3. Expect Performance Setting and Tracking
With alignment and agreement on metrics, enforce a strict policy of setting performance targets to support marketing objectives and metrics for all marketing activities. Replace broad brush targets such as increase awareness, grow share, keep customers, and do more business with existing customers with specific quantifiable targets for objectives. Expect marketing to have a performance and cost target for every marketing activity such as some number of new contacts, new conversations in play, new qualified leads, number of demos, number of trials, number of samples, cost per contact, cost per lead, etc. Then expect Marketing to track and report on the performance and costs. Keeping track of your marketing costs and results by marketing objective, program, channel, geography, segment and medium can greatly improve your ability to understand the effectiveness of your marketing investment. Store the results in a data base so you can use the information to help set targets in the future. This step is about having the discipline to consistently establish performance targets and capture marketing performance. It is at this step you can truly begin to understand the value and impact of Marketing.
4. Require Analysis and the Use of Analytics
Now that you have performance data and repository of results you will be able to leverage analytics. Analytics enable companies to make decisions related to business operations, competitive moves, staffing and skill requirements, customer strategy, positioning and messaging, and of course marketing optimization. As Dave Frankland of Forrester once said, “The goal is not to collect data, but to develop insights.” Insights are the purview of analytics. Analytics are algorithms advanced and/or mathematical techniques on large volumes of data that help marketers translate data into actionable insights to help drive marketing and customer strategies and optimize marketing efforts. It is at this step you begin to build models to help you answer “how likely” types of questions, such as, “how likely will this group of customers adopt this new product”, or “how likely will this group of customer respond to this offer”, and so on.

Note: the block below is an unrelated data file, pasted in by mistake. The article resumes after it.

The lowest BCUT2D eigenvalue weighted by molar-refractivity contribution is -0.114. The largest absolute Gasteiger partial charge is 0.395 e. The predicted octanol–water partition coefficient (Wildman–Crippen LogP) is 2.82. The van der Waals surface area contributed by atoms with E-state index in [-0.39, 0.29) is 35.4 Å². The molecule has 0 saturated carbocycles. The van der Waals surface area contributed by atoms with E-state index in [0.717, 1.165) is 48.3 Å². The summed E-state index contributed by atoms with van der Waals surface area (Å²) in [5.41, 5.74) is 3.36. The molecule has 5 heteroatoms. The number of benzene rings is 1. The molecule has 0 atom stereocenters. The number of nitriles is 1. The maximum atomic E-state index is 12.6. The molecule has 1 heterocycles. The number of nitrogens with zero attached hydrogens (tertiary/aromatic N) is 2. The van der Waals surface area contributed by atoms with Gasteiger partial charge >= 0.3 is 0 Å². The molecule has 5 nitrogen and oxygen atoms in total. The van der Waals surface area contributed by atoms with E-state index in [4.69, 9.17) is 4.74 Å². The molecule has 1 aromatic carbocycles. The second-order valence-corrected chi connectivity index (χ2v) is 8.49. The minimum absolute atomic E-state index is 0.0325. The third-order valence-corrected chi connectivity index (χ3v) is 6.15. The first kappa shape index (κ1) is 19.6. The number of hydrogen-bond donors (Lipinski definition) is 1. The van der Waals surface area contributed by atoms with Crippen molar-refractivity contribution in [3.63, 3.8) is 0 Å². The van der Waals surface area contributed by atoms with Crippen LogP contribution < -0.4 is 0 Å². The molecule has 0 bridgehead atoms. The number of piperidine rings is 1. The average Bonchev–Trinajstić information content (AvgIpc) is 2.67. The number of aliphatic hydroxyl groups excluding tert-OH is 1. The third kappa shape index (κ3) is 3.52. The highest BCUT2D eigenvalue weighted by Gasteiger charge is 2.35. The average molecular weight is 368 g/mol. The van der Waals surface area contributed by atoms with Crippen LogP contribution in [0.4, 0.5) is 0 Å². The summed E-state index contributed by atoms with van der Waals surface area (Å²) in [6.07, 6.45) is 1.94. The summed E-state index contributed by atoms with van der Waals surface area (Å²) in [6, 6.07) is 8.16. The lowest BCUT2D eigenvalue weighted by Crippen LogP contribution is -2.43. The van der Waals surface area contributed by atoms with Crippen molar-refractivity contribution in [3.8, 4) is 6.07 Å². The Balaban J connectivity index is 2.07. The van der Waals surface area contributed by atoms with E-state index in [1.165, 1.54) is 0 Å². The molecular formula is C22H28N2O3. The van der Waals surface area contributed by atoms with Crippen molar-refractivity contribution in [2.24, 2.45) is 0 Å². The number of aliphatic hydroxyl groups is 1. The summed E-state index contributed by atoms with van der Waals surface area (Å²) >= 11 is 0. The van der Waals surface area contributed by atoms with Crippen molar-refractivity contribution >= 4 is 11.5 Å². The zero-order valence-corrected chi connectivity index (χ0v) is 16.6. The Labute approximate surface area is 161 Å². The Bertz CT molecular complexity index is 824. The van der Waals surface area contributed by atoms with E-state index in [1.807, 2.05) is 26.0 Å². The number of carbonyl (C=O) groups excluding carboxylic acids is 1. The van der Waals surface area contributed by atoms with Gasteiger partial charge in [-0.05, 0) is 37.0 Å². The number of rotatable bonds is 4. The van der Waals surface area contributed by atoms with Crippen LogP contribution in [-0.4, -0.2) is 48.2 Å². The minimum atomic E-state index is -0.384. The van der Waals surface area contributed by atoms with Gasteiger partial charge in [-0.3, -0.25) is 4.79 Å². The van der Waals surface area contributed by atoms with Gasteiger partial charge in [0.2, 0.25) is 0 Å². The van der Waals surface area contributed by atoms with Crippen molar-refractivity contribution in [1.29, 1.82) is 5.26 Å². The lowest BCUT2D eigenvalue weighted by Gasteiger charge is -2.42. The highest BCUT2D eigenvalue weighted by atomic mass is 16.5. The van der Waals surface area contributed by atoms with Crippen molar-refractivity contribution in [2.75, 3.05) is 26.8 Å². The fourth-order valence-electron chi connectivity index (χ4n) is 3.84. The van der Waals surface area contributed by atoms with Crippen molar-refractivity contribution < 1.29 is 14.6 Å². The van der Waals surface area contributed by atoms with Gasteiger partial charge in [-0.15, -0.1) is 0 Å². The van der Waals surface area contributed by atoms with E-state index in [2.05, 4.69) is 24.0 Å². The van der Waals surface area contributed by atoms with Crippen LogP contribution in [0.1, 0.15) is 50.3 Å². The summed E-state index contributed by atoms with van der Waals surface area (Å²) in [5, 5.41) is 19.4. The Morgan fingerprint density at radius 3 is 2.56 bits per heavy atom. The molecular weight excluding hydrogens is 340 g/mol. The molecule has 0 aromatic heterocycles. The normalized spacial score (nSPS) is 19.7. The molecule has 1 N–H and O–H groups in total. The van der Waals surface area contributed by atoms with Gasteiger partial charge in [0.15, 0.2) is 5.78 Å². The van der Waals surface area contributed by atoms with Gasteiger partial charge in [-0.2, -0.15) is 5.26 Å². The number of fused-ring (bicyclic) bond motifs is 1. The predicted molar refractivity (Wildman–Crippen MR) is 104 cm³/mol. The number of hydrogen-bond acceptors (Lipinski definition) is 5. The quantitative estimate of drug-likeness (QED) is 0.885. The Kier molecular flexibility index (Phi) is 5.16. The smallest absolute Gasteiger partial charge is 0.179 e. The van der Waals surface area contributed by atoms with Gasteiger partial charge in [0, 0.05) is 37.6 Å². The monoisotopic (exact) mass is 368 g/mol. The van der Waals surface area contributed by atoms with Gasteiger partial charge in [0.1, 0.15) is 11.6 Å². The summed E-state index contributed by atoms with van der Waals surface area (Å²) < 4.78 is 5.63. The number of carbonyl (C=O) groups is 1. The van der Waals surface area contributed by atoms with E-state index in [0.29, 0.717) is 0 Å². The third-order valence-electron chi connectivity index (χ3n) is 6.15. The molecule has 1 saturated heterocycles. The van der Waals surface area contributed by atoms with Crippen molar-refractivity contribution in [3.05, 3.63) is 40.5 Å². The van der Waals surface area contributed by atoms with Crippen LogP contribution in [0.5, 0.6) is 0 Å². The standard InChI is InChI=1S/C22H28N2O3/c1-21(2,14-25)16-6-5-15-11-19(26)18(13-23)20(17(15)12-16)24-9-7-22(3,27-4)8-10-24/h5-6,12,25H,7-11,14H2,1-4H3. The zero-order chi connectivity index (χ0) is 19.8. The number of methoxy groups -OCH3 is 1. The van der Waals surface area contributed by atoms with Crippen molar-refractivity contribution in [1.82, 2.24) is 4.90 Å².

5. Request a Marketing Dashboard
We’ve seen all sorts of marketing dashboards, from the bad, the ugly to the good. A dashboard is more than just a visual representation of data. A good dashboard is actionable. It visually reflects the output of the measurement efforts and enables you to make decisions. A dashboard is typically populated with the metrics. In fact, the design of a dashboard usually leads to a conversation that entails the first two steps and captures the data in the third step. A good dashboard answers two questions: So What and What’s Next. So What, that is what we received for the effort, and what difference it made to the company. What’s Next, that is, what are our options knowing what we know. Marketing dashboards should be a catalyst for decisions and action. If you can’t do that with what your marketing organization provides you, then it needs to be revamped.
In addition to optimizing your marketing, implementing these five steps with your marketing organization will keep Marketing from getting too far adrift from the C-Suite’s priorities. It will also ensure the Marketing investments are connected to the overall strategy of the company. Learn more about how to optimize your Marketing.
© 2015, Laura Patterson. All rights reserved.